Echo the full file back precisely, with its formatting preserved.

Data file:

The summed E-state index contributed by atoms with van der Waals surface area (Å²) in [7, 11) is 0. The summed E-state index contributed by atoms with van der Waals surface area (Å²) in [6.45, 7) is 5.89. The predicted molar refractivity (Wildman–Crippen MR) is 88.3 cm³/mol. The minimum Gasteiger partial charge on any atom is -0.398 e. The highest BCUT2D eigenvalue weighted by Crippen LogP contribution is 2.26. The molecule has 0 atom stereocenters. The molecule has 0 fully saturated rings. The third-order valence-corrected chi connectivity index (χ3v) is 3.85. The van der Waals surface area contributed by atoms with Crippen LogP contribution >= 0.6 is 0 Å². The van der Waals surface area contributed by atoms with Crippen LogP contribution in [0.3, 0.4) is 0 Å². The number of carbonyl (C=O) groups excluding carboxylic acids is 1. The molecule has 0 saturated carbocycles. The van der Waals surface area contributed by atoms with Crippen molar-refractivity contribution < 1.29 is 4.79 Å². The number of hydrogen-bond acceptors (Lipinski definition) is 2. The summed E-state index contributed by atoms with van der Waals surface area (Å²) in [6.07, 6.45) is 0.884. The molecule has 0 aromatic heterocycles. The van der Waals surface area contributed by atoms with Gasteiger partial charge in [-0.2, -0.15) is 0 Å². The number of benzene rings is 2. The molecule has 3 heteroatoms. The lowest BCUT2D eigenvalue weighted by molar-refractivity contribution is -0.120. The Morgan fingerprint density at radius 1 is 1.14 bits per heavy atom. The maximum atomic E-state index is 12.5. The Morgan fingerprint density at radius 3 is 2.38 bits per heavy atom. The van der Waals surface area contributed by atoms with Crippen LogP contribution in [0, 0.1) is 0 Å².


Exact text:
The summed E-state index contributed by atoms with van der Waals surface area (Å²) in [7, 11) is 0. The summed E-state index contributed by atoms with van der Waals surface area (Å²) in [6.45, 7) is 5.89. The predicted molar refractivity (Wildman–Crippen MR) is 88.3 cm³/mol. The minimum Gasteiger partial charge on any atom is -0.398 e. The highest BCUT2D eigenvalue weighted by Crippen LogP contribution is 2.26. The molecule has 0 atom stereocenters. The molecule has 0 fully saturated rings. The third-order valence-corrected chi connectivity index (χ3v) is 3.85. The van der Waals surface area contributed by atoms with Crippen LogP contribution >= 0.6 is 0 Å². The van der Waals surface area contributed by atoms with Crippen LogP contribution in [0.3, 0.4) is 0 Å². The number of carbonyl (C=O) groups excluding carboxylic acids is 1. The molecule has 0 saturated carbocycles. The van der Waals surface area contributed by atoms with Crippen molar-refractivity contribution < 1.29 is 4.79 Å². The number of hydrogen-bond acceptors (Lipinski definition) is 2. The summed E-state index contributed by atoms with van der Waals surface area (Å²) in [6.07, 6.45) is 0.884. The molecule has 0 aromatic heterocycles. The van der Waals surface area contributed by atoms with Gasteiger partial charge in [-0.2, -0.15) is 0 Å². The number of benzene rings is 2. The molecule has 3 heteroatoms. The lowest BCUT2D eigenvalue weighted by molar-refractivity contribution is -0.120. The Morgan fingerprint density at radius 1 is 1.14 bits per heavy atom. The maximum atomic E-state index is 12.5. The Morgan fingerprint density at radius 3 is 2.38 bits per heavy atom. The van der Waals surface area contributed by atoms with Crippen LogP contribution in [0, 0.1) is 0 Å².